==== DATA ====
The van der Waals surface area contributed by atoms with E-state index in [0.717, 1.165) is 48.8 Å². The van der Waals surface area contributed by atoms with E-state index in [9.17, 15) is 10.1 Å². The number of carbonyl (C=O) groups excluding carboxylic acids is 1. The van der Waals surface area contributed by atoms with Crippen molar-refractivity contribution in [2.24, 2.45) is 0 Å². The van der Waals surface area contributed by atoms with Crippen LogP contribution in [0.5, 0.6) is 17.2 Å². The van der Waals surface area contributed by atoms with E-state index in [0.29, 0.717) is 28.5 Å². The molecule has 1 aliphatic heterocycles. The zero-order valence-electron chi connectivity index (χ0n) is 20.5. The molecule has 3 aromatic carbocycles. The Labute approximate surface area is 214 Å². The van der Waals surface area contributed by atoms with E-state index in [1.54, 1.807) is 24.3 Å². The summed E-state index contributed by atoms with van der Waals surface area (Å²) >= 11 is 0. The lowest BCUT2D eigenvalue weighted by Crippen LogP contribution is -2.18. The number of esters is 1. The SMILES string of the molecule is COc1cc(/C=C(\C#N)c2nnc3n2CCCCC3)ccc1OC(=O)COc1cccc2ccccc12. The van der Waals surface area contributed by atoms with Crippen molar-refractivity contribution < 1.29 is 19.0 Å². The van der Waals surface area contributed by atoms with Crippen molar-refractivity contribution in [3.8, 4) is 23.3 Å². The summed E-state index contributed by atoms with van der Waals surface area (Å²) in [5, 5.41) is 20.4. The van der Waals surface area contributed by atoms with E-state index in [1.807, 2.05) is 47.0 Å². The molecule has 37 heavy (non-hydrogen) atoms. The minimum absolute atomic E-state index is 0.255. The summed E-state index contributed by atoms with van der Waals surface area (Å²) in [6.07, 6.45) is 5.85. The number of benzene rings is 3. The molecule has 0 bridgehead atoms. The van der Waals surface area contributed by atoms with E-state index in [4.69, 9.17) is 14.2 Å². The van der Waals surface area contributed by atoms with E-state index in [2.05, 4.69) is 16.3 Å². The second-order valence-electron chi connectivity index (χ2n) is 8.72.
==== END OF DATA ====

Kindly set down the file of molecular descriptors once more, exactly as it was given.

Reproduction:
The van der Waals surface area contributed by atoms with E-state index in [0.717, 1.165) is 48.8 Å². The van der Waals surface area contributed by atoms with E-state index in [9.17, 15) is 10.1 Å². The number of carbonyl (C=O) groups excluding carboxylic acids is 1. The van der Waals surface area contributed by atoms with Crippen molar-refractivity contribution in [2.24, 2.45) is 0 Å². The van der Waals surface area contributed by atoms with Crippen LogP contribution in [0.5, 0.6) is 17.2 Å². The van der Waals surface area contributed by atoms with E-state index in [0.29, 0.717) is 28.5 Å². The molecule has 1 aliphatic heterocycles. The zero-order valence-electron chi connectivity index (χ0n) is 20.5. The molecule has 3 aromatic carbocycles. The Labute approximate surface area is 214 Å². The van der Waals surface area contributed by atoms with E-state index in [1.54, 1.807) is 24.3 Å². The summed E-state index contributed by atoms with van der Waals surface area (Å²) >= 11 is 0. The lowest BCUT2D eigenvalue weighted by Crippen LogP contribution is -2.18. The number of esters is 1. The SMILES string of the molecule is COc1cc(/C=C(\C#N)c2nnc3n2CCCCC3)ccc1OC(=O)COc1cccc2ccccc12. The van der Waals surface area contributed by atoms with Crippen molar-refractivity contribution < 1.29 is 19.0 Å². The van der Waals surface area contributed by atoms with Crippen molar-refractivity contribution in [3.8, 4) is 23.3 Å². The summed E-state index contributed by atoms with van der Waals surface area (Å²) in [5, 5.41) is 20.4. The van der Waals surface area contributed by atoms with E-state index in [1.807, 2.05) is 47.0 Å². The molecule has 37 heavy (non-hydrogen) atoms. The minimum absolute atomic E-state index is 0.255. The summed E-state index contributed by atoms with van der Waals surface area (Å²) in [6.07, 6.45) is 5.85. The number of benzene rings is 3. The molecule has 0 bridgehead atoms. The van der Waals surface area contributed by atoms with E-state index in [4.69, 9.17) is 14.2 Å². The van der Waals surface area contributed by atoms with E-state index in [2.05, 4.69) is 16.3 Å². The second-order valence-electron chi connectivity index (χ2n) is 8.72.